I » 5. Predictive Accuracy Statistics, Total Personal Income, in Dollars ............ QU
A 6. Predicted Total and Per Capita Personal Income for 1971, in Dollars .......... Q}
A 7. Predicted Total and Per Capita Income for Selected Kentucky Area 1)evelopment
Districts, 1971, in Dollars ................................ 2]
A I. Observed and Predicted Levels of Area Income, Income Extrapolation Model. 1968, in
Dollars .......... . .............................. 26
2. Observed and Predicted Levels of Area Income, Lagged Income Model, 1968, in
Dollars ......................................... 27
_ 3. Observed and Predicted Levels of Area Income, Economic Sector, Resource·Based
Model, 1968, in Dollars ................................. 28
1. Development Districts and Areas ............................ 10
I 2. Components of Model Efficacy ............................. 17 »
l >
/ I  

 l’l·]Rl·`l·L(I'l`lN(1 I\ll£'l`IlUl)S l·`()R l’RIil)l(j'l`lN(} lllli COURSIC
()l·` RURAL ARICA l)IjVliL()l’l\IlQNl` l A
Part ll
l·`()Rl·L(Z.·\S'1`lN(} lN(J()l\ll·Q l·`()R Sl£I.l£Cl`l·QI) RURAL
.»\Rl£AS IN KIiN'l`U(§KY
ll`ln»ni.is ll. lilindt, (Lirnett L. lirttdliord and Bruce R. Bez1ttie*
Rtnxtl tlt·x<·lt»piiieiit iese.nt·li is eert;iinl3 .1cti<>n. Lsle [5, pp. T8] ewntended that
nntlnng new_ yet there li.is heen gi new surge minimum needs lor exuluutiuii include:
wl iltlt‘t`t‘st tit t‘t‘t‘l;titt .tst1t‘t‘Is¤vl tltls tt‘st‘.tl‘t`lt,
espetitlly sniee IW}?. Ihis interest w;is lhe ltttttre euiitlitiwtt expected to prevail
exliilntetl in the lintlings wl the l'resitlent`s in the gthsenee <>l` the plttnnecl ellects ol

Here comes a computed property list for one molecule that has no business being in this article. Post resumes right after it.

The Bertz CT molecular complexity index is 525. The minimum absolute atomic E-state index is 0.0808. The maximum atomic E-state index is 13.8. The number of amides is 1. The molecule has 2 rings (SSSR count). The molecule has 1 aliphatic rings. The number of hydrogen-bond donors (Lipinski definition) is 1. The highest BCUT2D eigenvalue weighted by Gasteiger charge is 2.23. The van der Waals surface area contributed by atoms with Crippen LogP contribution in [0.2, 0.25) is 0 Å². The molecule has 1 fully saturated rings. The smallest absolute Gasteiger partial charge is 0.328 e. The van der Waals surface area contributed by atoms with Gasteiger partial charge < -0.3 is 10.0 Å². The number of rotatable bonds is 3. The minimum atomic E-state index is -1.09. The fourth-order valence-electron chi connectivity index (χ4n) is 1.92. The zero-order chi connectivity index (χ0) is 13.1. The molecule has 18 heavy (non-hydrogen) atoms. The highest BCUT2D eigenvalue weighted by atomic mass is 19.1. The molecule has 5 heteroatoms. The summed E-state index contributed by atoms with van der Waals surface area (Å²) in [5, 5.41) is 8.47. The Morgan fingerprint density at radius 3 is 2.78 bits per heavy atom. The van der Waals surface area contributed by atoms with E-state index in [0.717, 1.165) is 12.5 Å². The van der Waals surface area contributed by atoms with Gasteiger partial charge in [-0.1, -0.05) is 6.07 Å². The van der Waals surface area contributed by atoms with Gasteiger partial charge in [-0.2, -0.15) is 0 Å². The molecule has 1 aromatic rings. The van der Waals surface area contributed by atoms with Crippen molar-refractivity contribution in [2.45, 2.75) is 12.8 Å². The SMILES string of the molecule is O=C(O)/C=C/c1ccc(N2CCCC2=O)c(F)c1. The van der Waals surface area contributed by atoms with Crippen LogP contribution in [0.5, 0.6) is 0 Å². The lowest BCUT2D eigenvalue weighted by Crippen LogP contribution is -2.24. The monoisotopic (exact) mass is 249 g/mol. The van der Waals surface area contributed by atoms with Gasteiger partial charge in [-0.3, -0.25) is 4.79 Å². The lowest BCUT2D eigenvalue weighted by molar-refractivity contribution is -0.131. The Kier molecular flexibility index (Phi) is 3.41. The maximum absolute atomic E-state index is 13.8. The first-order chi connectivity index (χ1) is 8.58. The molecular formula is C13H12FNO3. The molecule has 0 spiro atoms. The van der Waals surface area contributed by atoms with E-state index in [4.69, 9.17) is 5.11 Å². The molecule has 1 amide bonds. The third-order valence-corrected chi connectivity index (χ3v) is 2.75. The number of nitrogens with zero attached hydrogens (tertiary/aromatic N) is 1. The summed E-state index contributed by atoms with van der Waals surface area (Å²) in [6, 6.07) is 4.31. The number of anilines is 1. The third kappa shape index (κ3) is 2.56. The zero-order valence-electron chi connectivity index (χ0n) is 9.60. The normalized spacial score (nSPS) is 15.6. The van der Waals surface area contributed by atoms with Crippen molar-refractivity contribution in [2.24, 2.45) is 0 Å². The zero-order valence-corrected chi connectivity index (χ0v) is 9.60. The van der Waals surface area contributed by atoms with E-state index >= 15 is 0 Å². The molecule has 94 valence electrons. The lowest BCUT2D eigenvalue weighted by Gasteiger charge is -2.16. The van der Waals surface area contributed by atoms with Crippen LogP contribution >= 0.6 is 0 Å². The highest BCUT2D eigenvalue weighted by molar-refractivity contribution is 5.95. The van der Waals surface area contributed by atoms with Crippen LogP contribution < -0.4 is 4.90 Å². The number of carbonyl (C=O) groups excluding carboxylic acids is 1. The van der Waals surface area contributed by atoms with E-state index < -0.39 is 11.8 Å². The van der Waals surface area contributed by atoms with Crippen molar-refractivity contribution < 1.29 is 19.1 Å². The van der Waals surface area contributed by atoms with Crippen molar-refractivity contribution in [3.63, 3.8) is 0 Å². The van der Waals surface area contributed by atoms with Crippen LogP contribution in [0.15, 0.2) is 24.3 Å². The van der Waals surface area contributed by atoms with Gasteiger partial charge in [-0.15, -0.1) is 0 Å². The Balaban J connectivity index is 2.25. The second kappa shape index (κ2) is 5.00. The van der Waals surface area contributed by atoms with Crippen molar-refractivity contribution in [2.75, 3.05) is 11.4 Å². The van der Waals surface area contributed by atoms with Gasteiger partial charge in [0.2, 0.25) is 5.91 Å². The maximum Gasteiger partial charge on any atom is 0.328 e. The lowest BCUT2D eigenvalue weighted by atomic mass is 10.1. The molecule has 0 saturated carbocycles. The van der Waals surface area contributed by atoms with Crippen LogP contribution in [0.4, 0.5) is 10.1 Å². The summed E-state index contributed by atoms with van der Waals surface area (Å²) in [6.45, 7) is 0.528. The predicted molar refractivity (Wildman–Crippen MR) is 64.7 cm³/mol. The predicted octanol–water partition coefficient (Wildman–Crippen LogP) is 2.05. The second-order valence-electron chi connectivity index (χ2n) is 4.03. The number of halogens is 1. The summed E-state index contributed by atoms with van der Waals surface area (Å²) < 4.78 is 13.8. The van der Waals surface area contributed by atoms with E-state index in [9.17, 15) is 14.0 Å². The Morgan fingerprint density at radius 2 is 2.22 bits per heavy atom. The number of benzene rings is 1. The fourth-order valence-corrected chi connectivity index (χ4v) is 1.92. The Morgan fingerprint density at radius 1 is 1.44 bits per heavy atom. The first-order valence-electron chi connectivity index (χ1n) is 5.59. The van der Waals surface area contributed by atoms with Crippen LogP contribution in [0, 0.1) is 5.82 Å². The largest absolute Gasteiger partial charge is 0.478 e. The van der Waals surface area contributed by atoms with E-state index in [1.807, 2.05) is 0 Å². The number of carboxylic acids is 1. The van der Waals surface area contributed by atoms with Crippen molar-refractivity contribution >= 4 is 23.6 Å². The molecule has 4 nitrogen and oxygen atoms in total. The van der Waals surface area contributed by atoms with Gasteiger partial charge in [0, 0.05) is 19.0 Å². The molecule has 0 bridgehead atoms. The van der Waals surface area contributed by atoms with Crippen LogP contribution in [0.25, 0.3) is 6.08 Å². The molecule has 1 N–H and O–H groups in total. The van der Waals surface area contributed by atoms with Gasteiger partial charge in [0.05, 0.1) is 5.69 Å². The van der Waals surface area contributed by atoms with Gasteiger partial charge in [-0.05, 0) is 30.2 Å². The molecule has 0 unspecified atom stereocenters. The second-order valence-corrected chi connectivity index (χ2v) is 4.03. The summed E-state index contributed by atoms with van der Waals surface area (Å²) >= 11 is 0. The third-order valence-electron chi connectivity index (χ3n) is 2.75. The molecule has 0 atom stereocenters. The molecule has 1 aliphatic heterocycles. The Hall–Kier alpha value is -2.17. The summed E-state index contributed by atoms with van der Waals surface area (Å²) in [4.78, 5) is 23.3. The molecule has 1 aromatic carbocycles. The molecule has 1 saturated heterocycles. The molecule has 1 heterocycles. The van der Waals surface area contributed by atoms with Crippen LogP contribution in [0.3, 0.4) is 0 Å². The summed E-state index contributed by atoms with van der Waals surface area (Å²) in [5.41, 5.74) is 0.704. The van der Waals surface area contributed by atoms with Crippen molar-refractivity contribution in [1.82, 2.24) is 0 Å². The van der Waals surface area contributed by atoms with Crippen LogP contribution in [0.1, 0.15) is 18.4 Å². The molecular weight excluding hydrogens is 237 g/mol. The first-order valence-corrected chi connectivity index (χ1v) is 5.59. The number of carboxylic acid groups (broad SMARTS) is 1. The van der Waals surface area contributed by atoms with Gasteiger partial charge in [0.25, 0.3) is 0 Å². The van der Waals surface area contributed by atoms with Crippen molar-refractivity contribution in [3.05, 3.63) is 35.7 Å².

N.tti··n.il .\tlxis•¤r) (I·nnniissi·>n nn Rtnxtl new prt»gr.nns or prujeets pr<>p<>se(l. .·\
l’t»xeitx_ where it w.ts pnintetl unt th.tt rtnxtl eurxe clrgiwn to describe this condition
st·t·tt»is wl the l`niterm;1l"
tlispinpniti·>n.ite sIi.nie nl the n.iti¤»n`s ptwert) growth p.ith. lhe nnrnitil growth p;ith...
|¢i|. |·tn‘thei, the l’1esitlent`s l.isk l·`t»ree tin reliers tn expeetetl lluture gruwtli in the
l{nr.il l)t·xelt¤pinent iiitlitqitetl th.it eetinninie .ihsenee nl newly planned nr un.intiei·
i prnhleins in rtnxil .ne.is (ln not l`L'l11.llll puted prwgrtnns, projects, teeltnultigiettl
twiilitietl tw rtnxtl .n‘e;ts. l)is.1tl\’;ntt;1germ;itinn, together with
.in .inswer inginy to lintl jobs, but ;t expected elleets lrom tt planned program or
tlispinptirti·»n.ite ntnnher tn line wellttre and project, yields the inlormtititm required to
g sltnn hnnsing." [7, p, —l|. determine the ;1etu;1l impact ul ti proposed
(Innsistent with the .iht>x’e-inentinned program orprtwject.
st.inee, pnhlie policy in.ikers h.n·e exhihited;1
renewetl interest in rnr.tl development; Objectives
ltrin.iti<»ti tn ex‘;iln;tte .tltern;ttixe enurseseil .—\n meiwiew ol some resetireh tilting
these (ill)U\`L'·ll]L`llllUIlL`(.l) lines recently
____ ____ _ ,_,___,___V etindneted nt lientneky |—l| is presentetl in
J this report. 'l`he prnnury einphitsis was npnn
Wlssistnnt l’mI`essnr of .·\grieuItnr.il lieminmies, Luuisinnu g(m$[]Ug;iug gimp];-_ yet Ql`lt‘([i\’Q mntlels to